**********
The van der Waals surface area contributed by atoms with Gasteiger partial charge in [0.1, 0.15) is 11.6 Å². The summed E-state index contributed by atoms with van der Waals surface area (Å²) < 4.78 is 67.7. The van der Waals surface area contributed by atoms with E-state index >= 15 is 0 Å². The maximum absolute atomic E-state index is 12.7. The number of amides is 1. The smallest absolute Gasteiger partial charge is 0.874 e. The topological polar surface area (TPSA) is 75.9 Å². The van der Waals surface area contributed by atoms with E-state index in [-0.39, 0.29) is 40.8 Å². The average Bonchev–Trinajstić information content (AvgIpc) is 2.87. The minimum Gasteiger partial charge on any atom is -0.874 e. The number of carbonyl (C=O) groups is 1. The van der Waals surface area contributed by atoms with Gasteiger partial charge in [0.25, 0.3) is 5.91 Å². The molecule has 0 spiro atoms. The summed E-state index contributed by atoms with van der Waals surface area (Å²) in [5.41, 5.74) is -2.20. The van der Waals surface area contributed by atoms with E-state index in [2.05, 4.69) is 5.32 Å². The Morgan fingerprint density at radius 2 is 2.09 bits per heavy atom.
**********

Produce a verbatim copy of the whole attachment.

The van der Waals surface area contributed by atoms with Gasteiger partial charge in [0.1, 0.15) is 11.6 Å². The summed E-state index contributed by atoms with van der Waals surface area (Å²) < 4.78 is 67.7. The van der Waals surface area contributed by atoms with E-state index >= 15 is 0 Å². The maximum absolute atomic E-state index is 12.7. The number of amides is 1. The smallest absolute Gasteiger partial charge is 0.874 e. The topological polar surface area (TPSA) is 75.9 Å². The van der Waals surface area contributed by atoms with E-state index in [-0.39, 0.29) is 40.8 Å². The average Bonchev–Trinajstić information content (AvgIpc) is 2.87. The minimum Gasteiger partial charge on any atom is -0.874 e. The number of carbonyl (C=O) groups is 1. The van der Waals surface area contributed by atoms with Gasteiger partial charge in [0.25, 0.3) is 5.91 Å². The molecule has 0 spiro atoms. The summed E-state index contributed by atoms with van der Waals surface area (Å²) in [5.41, 5.74) is -2.20. The van der Waals surface area contributed by atoms with E-state index in [2.05, 4.69) is 5.32 Å². The Morgan fingerprint density at radius 2 is 2.09 bits per heavy atom.